Tuesday, March 1, 2016

Cinéma Inhabituel for March 1-15

A Guide to the Rare and Unusual on TCM

By Ed Garea


Last month we got through 29 of the “31 Days of Oscar,” picking an Oscar winning or nominated film for each day of the month. (Last year, it was “32 Days of Oscar,” so it’s improving.) But the theme still has two days to go in March, so we shall begin this month with the continuation of February’s format.

March 1: Mystery Street, from 1950, is a nice, little procedural film, as pathologists use forensics to solve what looks like a perfect crime. Ricardo Montalban and Bruce Bennett make a good team as the crimefighters, and Elsa Lanchester has a nice turn as a ditsy landlady. This superior B-movie airs at noon.

March 2: Speaking of noon, another recommended film is also airing at that time: Vivacious Lady (1938), with Jimmy Stewart as a straight-laced botany professor who falls in love with, and marries, nightclub performer Ginger Rogers. Marrying her was the easy part. Now he has to take her home to meet his folks, whose picture can be found into dictionary under “Conservative Parents,” and the fiancee (Frances Mercer) he left behind. Both Rogers and Stewart are at their best in director George Stevens’ raucous comedy.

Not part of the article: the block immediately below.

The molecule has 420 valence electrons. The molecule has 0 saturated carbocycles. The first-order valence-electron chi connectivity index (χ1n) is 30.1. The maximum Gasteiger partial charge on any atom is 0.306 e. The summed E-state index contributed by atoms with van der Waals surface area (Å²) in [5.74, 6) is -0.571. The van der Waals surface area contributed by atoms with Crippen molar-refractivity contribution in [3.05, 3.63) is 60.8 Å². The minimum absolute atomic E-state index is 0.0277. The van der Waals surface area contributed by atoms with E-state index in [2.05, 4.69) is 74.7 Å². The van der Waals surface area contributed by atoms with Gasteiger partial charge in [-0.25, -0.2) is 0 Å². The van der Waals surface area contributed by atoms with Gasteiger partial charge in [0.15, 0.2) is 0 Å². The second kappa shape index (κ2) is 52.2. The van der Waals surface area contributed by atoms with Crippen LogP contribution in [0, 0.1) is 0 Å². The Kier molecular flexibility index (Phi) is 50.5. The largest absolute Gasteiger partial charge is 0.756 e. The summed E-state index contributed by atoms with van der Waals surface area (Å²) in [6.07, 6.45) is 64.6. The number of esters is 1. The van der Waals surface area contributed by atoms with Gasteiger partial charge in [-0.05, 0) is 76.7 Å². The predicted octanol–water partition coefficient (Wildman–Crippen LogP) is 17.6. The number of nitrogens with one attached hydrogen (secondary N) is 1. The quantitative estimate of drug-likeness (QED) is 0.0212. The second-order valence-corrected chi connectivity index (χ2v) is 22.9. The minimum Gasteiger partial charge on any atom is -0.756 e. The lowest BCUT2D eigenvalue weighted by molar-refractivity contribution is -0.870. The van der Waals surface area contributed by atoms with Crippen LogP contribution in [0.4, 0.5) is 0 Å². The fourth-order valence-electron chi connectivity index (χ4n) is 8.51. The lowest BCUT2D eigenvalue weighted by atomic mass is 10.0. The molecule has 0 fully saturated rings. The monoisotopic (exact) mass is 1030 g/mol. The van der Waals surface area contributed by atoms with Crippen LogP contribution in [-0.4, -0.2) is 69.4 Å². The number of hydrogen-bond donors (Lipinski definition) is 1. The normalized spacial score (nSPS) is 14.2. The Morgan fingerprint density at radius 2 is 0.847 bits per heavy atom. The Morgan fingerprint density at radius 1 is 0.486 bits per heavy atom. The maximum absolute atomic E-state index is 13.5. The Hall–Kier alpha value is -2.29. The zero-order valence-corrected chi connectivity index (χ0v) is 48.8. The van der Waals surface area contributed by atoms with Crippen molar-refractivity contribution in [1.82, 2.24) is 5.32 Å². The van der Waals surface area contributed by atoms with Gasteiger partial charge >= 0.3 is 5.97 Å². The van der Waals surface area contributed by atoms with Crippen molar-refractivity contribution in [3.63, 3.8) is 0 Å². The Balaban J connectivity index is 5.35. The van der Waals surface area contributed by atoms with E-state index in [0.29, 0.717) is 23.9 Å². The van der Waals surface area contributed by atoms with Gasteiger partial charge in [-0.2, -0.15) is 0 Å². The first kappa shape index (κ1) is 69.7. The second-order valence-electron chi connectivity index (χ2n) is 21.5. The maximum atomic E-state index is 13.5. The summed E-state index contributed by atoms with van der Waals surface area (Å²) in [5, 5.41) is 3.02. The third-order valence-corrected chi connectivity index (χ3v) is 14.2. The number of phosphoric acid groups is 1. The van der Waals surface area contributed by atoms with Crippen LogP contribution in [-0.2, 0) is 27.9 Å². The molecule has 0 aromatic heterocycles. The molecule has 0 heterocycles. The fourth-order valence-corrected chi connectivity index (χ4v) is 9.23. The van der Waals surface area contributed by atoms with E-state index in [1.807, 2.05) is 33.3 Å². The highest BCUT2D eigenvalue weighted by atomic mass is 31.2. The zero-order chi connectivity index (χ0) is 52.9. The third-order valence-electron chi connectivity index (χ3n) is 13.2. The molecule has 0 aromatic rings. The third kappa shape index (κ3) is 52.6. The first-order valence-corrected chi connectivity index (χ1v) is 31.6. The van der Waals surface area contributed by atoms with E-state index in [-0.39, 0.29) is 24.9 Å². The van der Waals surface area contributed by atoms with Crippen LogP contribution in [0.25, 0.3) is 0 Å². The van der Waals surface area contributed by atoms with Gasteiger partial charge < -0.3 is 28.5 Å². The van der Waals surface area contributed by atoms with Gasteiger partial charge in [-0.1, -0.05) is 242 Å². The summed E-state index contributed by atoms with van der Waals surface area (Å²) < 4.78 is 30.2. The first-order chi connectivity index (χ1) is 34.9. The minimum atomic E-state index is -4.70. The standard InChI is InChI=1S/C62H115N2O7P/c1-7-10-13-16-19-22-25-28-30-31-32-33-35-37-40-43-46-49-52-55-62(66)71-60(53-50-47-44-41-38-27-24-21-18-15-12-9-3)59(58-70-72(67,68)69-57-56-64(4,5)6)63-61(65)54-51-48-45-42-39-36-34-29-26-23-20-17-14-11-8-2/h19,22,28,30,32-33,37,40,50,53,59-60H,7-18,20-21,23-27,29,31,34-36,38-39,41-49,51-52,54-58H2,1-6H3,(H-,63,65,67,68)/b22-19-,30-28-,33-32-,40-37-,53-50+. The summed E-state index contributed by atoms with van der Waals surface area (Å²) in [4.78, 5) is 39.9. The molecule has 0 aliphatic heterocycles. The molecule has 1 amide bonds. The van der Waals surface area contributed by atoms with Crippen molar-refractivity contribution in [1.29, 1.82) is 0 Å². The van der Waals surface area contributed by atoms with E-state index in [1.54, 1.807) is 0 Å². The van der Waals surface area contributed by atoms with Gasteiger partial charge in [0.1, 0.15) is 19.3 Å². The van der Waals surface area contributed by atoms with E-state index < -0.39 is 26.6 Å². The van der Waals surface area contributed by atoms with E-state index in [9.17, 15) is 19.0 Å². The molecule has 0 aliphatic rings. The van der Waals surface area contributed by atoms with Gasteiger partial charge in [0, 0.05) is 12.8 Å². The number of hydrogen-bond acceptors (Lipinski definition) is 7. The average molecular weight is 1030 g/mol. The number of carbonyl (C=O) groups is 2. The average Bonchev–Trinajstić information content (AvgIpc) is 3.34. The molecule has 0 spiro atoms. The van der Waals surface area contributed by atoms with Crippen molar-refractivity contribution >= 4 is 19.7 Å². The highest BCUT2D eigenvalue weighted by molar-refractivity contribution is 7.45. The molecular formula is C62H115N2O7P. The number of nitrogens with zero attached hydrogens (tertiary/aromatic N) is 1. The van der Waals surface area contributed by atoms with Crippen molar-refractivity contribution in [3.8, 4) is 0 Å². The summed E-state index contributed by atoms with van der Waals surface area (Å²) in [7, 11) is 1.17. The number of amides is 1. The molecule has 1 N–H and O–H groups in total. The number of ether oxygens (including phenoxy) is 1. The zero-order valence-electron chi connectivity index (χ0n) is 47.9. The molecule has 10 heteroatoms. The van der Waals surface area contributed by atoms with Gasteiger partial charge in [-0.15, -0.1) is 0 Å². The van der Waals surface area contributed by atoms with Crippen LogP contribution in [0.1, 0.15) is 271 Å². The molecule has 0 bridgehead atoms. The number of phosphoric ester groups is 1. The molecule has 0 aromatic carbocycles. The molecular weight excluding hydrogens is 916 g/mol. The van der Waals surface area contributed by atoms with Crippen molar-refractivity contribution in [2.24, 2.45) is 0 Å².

Merle Oberon is March’s “Star of the Month.” Born in India, she left for London at age 17, beginning her career in forgettable supporting parts in equally forgettable English films. She made an impression as Ysobel d'Aunay in Men of Tomorrow (1932), catching the eye of producer Alexander Korda, who spotted her in the tea line at the studio commissary. He changed her name from Estelle Thompson to Merle Oberon and cast her as Anne Boleyn in The Private Life of Henry VIII (1933), the first British picture to be nominated for an Academy Award.  After her success in The Scarlet Pimpernel (1934), Korda took her to Hollywood, where she blossomed, becoming a star in both England and the United States.

March 4: Our interest in Oberon is with her lesser-known films, and filling the bill perfectly is Folies Bergere de Paris (1935, 11:30 pm). Oberon is the Baroness Cassini, wife of Maurice Chevalier, who has a dual role as both the Baron and a look-alike entertainer, who impersonates the Baron in this musical comedy. It’s not a great film, but has its moments. We couldn’t end the night without a mention of the film that established her as a star, The Private Life of Henry VIII, which airs at 4:30 in the morning. To say the film is essential viewing is an understatement.